21 Things Grandma And Grandpa Say That Kids Won’t Understand

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Each generation has its own terminology and jargon that only certain groups will understand, and we, the Baby Boomer grandmas, are no exception. While we may not understand all of this “cringe” and “IYKYK” business, we have our secret code of sorts that includes these 21 things that go straight over this younger generation’s head:

Wet rag

Wet rags photo
Flickr/astrid westvang

Yes, a wet rag is a – well, a rag that is wet – but more importantly, it is a person who is no fun, boring, or just plain negative. How did we come up with this saying? I don’t know, but it is a term I still use today!


Kid wearing Finker shirt

Did anyone else have younger siblings who were finks? Me, too. They liked to fink (or tattle) on me for the smallest things, like tying up the party line when I was supposed to be doing literally anything else. 


Squares and cubes

While we can laugh about it now, I used to think my younger siblings were so square (uncool). 


Coat and flannel

Can kids today not figure out what “threads” refers to? No, it isn’t a literal thread you sew with, but rather a broad term for clothes! Get it? 


Someone pumping gasoline into vehicle
Flickr/Mike Mozart

This isn’t your regular state of matter or the fuel that powers your car – this kind of gas means something fun or exciting! (Listen to the Stones’ “Jumpin’ Jack Flash” to learn how to use it in a sentence. What do you mean by “What are the Stones?”!)

Flip a wig

Dog wearing a wig

You don’t know what this means? Don’t flip a wig, as I am getting ready to tell you! Flip a wig means to get angry or upset about something. (In hindsight, this is one of those sayings that doesn’t make sense, and I am not sure how we came up with it in the first place. Regardless, please keep your wig un-flipped!)

Wig chop

Boss in wig disguise at desk
Flickr/Mark Turnauckas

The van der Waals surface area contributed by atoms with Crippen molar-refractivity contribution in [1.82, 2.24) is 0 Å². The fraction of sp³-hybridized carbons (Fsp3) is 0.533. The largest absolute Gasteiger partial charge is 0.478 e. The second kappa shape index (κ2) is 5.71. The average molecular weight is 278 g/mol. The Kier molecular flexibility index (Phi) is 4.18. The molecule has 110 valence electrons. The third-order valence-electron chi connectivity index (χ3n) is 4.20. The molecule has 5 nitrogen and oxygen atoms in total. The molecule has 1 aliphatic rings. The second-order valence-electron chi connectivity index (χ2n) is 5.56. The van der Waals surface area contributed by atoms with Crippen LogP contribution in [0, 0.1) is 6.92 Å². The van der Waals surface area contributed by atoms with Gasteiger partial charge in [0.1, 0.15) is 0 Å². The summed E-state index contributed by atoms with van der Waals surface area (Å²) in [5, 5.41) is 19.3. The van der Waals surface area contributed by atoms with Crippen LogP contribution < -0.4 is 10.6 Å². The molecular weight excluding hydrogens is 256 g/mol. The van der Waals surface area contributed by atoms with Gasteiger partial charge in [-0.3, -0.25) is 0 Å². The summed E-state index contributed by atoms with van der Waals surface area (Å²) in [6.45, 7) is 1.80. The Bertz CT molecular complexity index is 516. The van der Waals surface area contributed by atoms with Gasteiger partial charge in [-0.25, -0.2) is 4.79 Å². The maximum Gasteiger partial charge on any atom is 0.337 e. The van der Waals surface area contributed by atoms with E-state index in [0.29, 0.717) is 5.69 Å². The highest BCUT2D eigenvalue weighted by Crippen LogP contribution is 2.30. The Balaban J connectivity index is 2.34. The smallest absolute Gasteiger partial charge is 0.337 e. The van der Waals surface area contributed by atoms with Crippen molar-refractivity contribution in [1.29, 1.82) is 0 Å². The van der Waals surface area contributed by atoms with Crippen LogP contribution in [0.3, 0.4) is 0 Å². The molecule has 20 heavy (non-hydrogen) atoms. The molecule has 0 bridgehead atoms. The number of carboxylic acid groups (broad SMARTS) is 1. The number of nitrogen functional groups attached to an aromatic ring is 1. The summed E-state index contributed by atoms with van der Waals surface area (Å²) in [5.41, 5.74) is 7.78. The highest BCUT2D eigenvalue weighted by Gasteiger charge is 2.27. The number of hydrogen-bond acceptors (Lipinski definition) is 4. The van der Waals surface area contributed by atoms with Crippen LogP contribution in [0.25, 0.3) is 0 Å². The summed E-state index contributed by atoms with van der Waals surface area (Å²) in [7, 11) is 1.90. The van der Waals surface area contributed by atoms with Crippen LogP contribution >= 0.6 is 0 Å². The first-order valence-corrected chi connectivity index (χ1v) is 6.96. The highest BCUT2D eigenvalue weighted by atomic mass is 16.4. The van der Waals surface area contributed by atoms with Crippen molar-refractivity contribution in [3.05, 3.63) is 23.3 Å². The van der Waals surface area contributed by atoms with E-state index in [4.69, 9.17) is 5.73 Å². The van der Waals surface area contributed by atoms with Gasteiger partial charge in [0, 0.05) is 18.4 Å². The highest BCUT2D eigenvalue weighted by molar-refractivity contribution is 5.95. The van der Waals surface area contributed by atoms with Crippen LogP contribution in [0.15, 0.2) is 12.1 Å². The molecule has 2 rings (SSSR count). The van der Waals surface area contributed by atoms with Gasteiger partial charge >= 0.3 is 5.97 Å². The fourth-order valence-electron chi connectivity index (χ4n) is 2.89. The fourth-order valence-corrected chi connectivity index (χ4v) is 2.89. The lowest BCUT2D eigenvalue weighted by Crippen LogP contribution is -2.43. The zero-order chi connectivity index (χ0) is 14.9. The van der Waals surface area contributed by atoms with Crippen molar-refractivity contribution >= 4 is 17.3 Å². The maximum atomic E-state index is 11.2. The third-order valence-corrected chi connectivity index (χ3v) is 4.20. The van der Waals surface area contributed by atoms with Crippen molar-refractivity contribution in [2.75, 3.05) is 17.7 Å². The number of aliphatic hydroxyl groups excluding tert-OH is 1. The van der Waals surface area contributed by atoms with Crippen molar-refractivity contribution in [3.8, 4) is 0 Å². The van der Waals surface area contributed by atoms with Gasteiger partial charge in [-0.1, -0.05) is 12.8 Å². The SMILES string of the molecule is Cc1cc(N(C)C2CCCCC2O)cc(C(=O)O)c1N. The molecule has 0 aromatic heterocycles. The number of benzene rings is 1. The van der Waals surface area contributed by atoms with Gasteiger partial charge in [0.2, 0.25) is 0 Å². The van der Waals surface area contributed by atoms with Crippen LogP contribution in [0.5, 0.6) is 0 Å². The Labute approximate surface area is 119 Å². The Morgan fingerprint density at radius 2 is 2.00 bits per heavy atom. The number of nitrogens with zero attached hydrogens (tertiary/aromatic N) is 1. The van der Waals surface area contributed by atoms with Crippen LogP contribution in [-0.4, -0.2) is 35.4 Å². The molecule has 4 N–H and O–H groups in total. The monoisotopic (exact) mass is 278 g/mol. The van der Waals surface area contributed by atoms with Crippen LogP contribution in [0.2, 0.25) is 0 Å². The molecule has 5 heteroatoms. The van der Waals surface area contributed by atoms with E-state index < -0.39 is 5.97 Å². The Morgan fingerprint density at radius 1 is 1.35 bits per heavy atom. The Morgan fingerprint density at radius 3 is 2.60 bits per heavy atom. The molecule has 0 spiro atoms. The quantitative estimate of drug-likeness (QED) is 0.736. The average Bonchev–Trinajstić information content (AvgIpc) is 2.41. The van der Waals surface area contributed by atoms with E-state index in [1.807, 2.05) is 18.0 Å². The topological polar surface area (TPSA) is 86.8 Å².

Speaking of wigs and not really having anything to do with them: a wig chop was our little way of saying haircut. 


Groovy Volkswagen van
Flickr/Michel Curi

I have noticed younger people using this term ironically, but to my generation, there was nothing groovier (AKA cooler) than this word and the era when it was both coined and most used. Speaking of groovy…


Guy holding up "peace" sign
Flickr/Joshua Rappeneker

…it was SUPER groovy to throw up a deuce (peace sign)…

Slug bug

Volkswagen bug car
Flickr/R. Miller

…while driving around in your slug bug (AKA, your VW Beetle or – if you were really lucky – van)! Can you dig it?

Dig it

Kid digging in the dirt
Flickr/Shyn Darkly

Oops, sorry! Dig it was a way groovier way to ask if someone understood what you were asking or saying. 

Hacked off

Blades of a hacksaw
Flickr/Francesco Foianesi

With horror movies as graphic as they are now, many may hear the term “hacked off” and think it refers to a gory flick. Not so! To grandma and grandpa, hacked off means mad or angry.

Old lady (or old man)

Elderly woman's ring
Flickr/Bev Sykes

Don’t you dare say, “Isn’t that you, grandma?”! In my day, calling someone your old lady/man was a term of endearment for your significant other, no matter their age. 

Jeeper’s creepers!

Girl with a surprised look

Jeeper’s creepers = oh my gosh! How to use it correctly can be summed up by the Louis Armstrong classic, in which he sings, “Jeepers creepers, where’d ya get those peepers? Jeepers creepers, where’d ya get those eyes?”( WHAT DO YOU MEAN WHO IS LOUIS ARMSTRONG?!)

What a fry

French fry close up
Flickr/David Kessler

No, I didn’t ask you if you wanted a fry – I said, “what a fry,” which means someone who is weird. 


Cat photo

Yes, we, too, call four-legged felines cats. When we were kids, however, the word cat had two meanings, with the other referring to a cool man.


Flip flop/thong footwear
Flickr/Ryan Albrey

I wish you could have seen your grandpa’s face when he first heard the word “thong” in reference to ladies’ underwear! The correct definition for a thong isn’t uncomfortable panties, but rather a sandle with a small strap that contains the foot (which you may better know as a “flip flop”). 

Come on, snake, let’s rattle 

Snake in the grass

This is one of those sayings that had two very different meanings (let’s dance or let’s fight), so you had to be extra careful in how you came off whenever you said it.

Razz my berries 

Raspberries on the stem
Flickr/Liza Lagman Sperl

C’mon, isn’t this one as plain as the nose on your face? It means something excited you! It razzed your berries! (Honestly, having to explain all of these is equal parts berry razzing and wig flipping…)

What’s your bag?

Bag/purse with quilt pattern

What’s my bag (or problem), you ask? It is the fact that kids today don’t understand what any of these fun old sayings mean. Now stop dipping in my Kool-Aid!

Stop dipping in my Kool-Aid 

Kool-Aid packets
Flickr/Jason Brisch

Being nosy or overstepping.

We know what you’re thinking (“Okay, Boomer,” right?), but we really did have the best lingo that is also – dare I say – timeless! I hope that reading these old sayings in terms made you smile and brought back fond memories. 

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